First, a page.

By Susan White
For nearly 21 years, Linda Wilson has been an ambassador of sorts for UNC’s School of Social Work.
As student services manager, Wilson often has been the first person that prospective students encounter when they apply to the MSW program. Throughout those thousands of interactions, this self-proclaimed “country girl” has clung to one enduring philosophy: Make them feel at home.
“First, we try to make them understand that this is not a stuffy school,” says Wilson, whose charm is as genuine as the Southern drawl that drapes over her every word. “We are a welcoming school, and we have wonderful faculty members who open their doors to students. We offer them Southern hospitality, and I don’t think anything can beat that.”
Come January, the school will be slightly in short supply. After two decades of public service – including overseeing 500-to-700 admissions applications per year, providing financial aid counseling and services and recruiting new students – Wilson is retiring. The departure is bittersweet. Although eager to spend more time with her family and to take up photography again, Wilson’s thoughts linger more these days over the Carolina campus and colleagues that she will miss.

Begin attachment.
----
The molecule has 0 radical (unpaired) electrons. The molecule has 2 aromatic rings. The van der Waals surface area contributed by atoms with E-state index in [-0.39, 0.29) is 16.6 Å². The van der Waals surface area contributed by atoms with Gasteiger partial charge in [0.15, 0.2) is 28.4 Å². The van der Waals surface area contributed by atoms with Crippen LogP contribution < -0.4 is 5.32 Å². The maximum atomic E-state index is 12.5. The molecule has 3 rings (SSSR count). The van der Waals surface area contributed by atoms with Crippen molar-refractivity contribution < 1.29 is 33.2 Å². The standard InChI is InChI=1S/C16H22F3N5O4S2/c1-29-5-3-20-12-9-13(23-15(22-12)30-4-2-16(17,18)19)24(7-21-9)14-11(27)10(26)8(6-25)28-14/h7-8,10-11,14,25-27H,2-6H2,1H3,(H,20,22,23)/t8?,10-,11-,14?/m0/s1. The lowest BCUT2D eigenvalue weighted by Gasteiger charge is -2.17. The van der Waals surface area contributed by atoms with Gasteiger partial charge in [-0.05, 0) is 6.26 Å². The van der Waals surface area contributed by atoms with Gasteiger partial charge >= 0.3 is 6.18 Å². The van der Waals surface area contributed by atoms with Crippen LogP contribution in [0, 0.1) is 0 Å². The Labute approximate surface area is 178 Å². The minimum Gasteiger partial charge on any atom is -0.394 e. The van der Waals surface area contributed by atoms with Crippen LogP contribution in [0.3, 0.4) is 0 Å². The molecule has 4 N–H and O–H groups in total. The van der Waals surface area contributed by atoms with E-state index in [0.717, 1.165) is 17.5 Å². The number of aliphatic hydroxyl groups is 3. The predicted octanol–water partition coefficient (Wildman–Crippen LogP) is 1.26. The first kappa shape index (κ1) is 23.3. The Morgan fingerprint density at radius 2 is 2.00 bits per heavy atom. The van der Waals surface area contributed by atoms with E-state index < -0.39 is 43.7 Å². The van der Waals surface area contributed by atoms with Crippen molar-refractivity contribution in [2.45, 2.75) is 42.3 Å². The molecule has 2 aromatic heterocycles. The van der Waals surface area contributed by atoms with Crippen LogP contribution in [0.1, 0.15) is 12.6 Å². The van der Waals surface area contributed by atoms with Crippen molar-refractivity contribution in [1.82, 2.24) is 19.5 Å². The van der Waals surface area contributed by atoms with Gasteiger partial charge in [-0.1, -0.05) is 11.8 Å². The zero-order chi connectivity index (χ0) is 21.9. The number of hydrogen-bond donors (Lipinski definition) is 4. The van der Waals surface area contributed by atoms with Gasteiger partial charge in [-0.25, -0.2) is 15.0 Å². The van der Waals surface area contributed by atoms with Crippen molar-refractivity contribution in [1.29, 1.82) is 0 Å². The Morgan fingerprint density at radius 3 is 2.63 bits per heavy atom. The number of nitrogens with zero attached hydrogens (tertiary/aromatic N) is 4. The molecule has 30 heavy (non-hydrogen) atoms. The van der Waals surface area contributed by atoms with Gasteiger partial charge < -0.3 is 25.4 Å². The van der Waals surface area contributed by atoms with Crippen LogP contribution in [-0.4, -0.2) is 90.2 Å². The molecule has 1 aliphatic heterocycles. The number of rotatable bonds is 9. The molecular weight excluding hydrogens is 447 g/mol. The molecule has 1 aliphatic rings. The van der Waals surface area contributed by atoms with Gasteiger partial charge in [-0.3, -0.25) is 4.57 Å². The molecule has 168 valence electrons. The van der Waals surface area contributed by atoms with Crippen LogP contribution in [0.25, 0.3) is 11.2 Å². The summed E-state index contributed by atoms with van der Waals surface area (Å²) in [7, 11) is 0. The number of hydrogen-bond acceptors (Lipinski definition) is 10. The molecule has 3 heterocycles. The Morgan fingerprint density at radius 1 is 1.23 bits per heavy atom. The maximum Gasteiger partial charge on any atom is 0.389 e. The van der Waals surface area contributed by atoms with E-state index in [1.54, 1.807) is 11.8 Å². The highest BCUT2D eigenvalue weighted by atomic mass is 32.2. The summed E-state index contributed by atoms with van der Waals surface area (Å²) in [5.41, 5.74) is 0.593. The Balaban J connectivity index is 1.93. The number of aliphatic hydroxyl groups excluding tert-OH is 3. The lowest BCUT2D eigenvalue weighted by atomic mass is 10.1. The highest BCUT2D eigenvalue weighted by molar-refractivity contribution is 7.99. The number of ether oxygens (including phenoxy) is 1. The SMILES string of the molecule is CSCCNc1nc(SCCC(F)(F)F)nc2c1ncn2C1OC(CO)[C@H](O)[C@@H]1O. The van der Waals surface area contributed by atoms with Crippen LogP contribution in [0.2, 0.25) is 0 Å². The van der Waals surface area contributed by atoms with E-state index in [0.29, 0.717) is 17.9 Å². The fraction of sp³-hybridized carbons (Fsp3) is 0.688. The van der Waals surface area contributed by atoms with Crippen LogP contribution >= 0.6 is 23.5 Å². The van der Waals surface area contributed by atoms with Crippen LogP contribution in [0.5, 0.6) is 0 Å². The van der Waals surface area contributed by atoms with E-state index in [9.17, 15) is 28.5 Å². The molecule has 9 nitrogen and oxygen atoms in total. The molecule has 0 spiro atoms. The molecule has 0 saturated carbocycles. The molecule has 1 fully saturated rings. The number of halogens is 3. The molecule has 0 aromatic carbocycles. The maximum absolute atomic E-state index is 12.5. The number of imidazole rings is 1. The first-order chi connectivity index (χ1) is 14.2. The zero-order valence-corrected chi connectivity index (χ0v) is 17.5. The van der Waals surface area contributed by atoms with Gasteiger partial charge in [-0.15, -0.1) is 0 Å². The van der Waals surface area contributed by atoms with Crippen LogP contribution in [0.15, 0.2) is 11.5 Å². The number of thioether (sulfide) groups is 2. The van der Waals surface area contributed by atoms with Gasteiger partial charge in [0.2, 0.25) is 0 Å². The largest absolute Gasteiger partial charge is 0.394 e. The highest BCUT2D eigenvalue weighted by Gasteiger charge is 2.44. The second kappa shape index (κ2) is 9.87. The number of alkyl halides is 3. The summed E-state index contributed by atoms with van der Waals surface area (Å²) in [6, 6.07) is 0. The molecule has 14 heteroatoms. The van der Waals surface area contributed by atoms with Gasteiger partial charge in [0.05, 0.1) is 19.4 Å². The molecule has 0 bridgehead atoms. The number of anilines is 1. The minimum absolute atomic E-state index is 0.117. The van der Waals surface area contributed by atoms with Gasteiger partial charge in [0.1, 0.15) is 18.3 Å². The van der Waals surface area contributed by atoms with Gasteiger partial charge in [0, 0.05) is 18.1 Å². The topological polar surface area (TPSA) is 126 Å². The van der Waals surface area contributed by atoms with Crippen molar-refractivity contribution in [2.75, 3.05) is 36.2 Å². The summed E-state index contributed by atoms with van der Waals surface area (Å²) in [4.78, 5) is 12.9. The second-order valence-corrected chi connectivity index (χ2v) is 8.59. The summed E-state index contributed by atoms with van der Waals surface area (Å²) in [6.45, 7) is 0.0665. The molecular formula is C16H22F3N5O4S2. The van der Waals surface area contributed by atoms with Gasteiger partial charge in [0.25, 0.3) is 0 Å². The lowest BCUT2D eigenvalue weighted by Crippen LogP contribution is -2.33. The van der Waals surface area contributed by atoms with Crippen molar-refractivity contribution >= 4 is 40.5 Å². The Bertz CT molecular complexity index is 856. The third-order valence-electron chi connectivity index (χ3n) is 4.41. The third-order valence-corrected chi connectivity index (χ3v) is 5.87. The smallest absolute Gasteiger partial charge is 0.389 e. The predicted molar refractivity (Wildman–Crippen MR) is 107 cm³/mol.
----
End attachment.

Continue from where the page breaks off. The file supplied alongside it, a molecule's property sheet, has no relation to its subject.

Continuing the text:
“This has just been a great place to work,” she says. “We work so well as a team, and I think that makes a difference.”
Certainly, there have been challenges along the way, including multiple changes in database systems, procedures and policies. Wilson learned them all, while maintaining an organizational eye on every detail. “She makes people around her work better because she’s so strong in what she does,” says Sharon Holmes Thomas, the school’s director of recruitment, admissions and financial aid. “She will be incredibly hard to replace.”
Throughout her time at UNC, Wilson has shown similar attention to and care for students, whom she credits for keeping her young. “I have just loved working with the students,” she says. “We’ve had some of the best come through here, and I feel like I’ve had a small part in sending good social workers out into the world.”